6. Eye in the Sky
The film represents the last live-action movie of the late Alan Rickman and was dedicated to his memory. Exploring the ethics of drone warfare, it is set in Nairobi, Kenya, where a jihadist organization has killed an undercover British / Kenyan agent and the search starts to take them down.
Colonel Katherine Powell (Helen Mirren) of the British Army must determine if she should send the go-ahead for a rocket strike to knock out suicide bombers. But the scheme has a wrench; there’s an innocent teenage girl on the property, and there’s a strong chance that she’s going to be murdered, too.
7. The Game
The game is full of too many twists and turns that make your head spin, and twists of those turns and turns of those twists. Nicholas Van Orton (Michael Douglas) is a wealthy, but lonely businessman who is gifted by his estranged brother with a customized “real-life game,” who promises to change his life.
The title game starts very harmlessly but soon continues to become more and more intimate, delving into his inner demons and tormented memories.
If you’re in the mood for a psychological thriller, your appetite could be fulfilled by this one. There’s a mysterious power outage after a meteor flies by as friends are having a dinner party; suddenly, strange things start to happen. During a dinner party scheduled for eight in an abandoned house across the street, friends find a package of pictures of themselves.
It turns out that the other house is an alternative, a kind of upside-down, a bizarre mirrored copy of the universe, almost as puzzled as they are, with exact replicas of each person there. It’s like life comes to life in a twisty, mind-bending funhouse, and audiences will love going for the ride.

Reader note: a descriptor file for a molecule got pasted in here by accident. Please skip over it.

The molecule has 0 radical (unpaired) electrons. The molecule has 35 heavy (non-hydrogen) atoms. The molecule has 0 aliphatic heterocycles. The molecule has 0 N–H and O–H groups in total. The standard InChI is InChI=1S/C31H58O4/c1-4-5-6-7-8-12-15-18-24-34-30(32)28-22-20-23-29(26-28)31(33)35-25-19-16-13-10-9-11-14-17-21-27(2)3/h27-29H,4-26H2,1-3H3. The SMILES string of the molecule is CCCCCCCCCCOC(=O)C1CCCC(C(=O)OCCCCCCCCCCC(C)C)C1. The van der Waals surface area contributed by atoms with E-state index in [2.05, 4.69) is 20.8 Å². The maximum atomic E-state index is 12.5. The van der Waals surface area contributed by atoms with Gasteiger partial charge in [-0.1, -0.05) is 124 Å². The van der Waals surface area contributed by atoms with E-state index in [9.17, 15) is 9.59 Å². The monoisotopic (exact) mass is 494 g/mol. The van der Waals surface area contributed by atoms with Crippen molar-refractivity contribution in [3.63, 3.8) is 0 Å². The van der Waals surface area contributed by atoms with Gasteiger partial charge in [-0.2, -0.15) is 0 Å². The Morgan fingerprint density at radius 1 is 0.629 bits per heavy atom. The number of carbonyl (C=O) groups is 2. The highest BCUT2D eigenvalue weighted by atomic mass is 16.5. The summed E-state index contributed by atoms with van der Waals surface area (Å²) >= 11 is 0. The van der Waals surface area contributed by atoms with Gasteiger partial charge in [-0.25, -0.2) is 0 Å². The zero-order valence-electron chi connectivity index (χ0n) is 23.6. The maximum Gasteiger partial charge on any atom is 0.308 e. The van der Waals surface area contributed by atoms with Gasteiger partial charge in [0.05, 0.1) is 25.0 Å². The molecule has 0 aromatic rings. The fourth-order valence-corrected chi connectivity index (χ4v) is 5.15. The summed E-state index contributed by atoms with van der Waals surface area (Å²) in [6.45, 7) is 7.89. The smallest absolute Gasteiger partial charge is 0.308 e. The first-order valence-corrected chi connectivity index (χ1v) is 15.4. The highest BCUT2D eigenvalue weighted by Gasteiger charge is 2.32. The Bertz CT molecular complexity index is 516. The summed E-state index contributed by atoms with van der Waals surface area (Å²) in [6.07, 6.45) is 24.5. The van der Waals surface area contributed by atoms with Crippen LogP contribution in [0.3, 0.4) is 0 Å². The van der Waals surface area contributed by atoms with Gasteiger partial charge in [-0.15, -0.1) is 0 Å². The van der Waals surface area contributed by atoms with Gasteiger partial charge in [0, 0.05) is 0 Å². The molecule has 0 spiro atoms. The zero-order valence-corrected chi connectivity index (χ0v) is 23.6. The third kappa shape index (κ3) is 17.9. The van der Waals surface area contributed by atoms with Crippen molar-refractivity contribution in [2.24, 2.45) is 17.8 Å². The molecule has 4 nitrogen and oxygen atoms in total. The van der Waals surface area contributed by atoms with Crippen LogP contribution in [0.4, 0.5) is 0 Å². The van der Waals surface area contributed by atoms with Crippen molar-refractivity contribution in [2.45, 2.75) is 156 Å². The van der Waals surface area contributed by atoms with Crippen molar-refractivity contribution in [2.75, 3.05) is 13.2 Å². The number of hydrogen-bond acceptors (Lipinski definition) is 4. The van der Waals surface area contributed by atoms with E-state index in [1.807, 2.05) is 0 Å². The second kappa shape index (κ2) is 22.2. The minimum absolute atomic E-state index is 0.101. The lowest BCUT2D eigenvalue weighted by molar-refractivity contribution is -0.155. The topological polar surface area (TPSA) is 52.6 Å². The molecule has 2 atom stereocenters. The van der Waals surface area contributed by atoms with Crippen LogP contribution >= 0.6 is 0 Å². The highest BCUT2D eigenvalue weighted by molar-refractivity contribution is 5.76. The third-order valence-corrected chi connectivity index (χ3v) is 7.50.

Another clash of whiz-bang genre pyrotechnics and nudge-nudge class criticisms, Parasite sees South Korean producer Bong Joon Ho operating in a similar fashion to his previous two films, the dystopian train thriller Snowpiercer and environmental love tale Okja.
There’s allegorical threading of ideas going on in this Oscar-winning nail-biter, which follows a poor family that infiltrates the blemish-free modernist home of a rich family, but Bong always ratchets up the tension with each sequence. Somehow, in their execution, his movies keep getting ever more accurate.
The preeminent director of women who use their canny crazy in ways that are completely fascinating is Josephine Decker. Her last appearance was Madeline’s Madeline, in which the acting class of a girl veers into surreality as a drama teacher tries to leech from the knowledge of her pupil. Today, with Shirley, she gives another story about art and women on the edge, a fictionalized story of the horror novelist Shirley Jackson, played by Elisabeth Moss with impish vigor. Aping the general framework of Virginia Woolf’s Who’s Afraid?
Shirley meets a young couple, Fred and Rosie (Logan Lerman and Odessa Young), landing on campus in Bennington at the home of Shirley and her partner, Stanley Hyman (Michael Stuhlbarg). Fred works for Stanley, and while Rosie is expected to be in auditing school, Stanley immediately enlists her to act as the coarse and agoraphobic housekeeper and caretaker.